Help End Prison Gerrymandering Prison gerrymandering funnels political power away from urban communities to legislators who have prisons in their (often white, rural) districts. More than a decade ago, the Prison Policy Initiative put numbers on the problem and sparked the movement to end prison gerrymandering.

Can you help us continue the fight? Thank you.

—Peter Wagner, Executive Director

Hall County, Georgia

According to the 2000 Census, Hall County, Georgia has a population of 139,277 people. Of those, 112,470 (81%) are White, 10,126 (7%) are Black, and 27,242 (20%) are Latino[1]. However, 879 (or 1% of the 139,277 people) are not residents by choice but are people in prison.

Even though prisoners cannot participate in the local community, the Census Bureau nevertheless counts them as residents of the county where they are incarcerated.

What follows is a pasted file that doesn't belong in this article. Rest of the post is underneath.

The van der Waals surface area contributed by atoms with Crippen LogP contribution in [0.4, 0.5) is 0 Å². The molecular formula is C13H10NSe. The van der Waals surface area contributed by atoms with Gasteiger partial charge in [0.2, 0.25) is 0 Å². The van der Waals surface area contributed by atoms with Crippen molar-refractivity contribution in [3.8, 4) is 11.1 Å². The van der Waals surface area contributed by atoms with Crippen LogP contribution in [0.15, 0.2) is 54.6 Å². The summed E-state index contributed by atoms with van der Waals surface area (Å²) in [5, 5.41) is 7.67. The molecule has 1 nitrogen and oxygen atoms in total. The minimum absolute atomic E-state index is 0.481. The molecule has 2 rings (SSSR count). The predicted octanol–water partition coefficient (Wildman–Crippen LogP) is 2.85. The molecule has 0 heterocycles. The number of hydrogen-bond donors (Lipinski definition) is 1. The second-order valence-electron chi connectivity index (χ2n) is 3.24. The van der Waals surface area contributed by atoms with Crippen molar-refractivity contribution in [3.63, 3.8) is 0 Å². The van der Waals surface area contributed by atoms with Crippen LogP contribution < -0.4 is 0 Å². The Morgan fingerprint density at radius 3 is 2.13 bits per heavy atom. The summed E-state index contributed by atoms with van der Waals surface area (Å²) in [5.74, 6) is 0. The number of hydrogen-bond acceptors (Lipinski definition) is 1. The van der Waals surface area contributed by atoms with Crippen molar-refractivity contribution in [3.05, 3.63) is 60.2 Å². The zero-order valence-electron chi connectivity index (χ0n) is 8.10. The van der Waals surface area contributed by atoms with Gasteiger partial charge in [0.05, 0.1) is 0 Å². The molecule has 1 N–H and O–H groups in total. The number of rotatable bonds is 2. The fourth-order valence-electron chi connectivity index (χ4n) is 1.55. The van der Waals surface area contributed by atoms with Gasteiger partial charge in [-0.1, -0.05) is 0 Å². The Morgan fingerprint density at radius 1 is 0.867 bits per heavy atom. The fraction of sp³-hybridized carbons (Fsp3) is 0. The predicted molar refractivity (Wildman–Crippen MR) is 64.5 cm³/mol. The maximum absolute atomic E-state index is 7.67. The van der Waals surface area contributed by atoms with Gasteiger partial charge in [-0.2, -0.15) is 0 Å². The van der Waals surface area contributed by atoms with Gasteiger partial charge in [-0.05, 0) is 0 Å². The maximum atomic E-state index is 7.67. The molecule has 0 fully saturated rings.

A more accurate description would not include the prisoners. This would give Hall County a population of 138,398 with a demographic that is 81% White, 7% Black, and 20% Latino.

Reported in
Census 2000
Total 139,277 879 138,398
White 112,470 530 111,940
Black 10,126 314 9,812
Latino 27,242 114 27,128


[1]The numbers for Whites, Blacks and Latinos may not add up to the total number because we have not included racial groups other than Whites and Blacks and because the Census Bureau considers "Latino" to be an ethnicity, not a race. Most of the people reported as being Latino are also counted as being White or Black.

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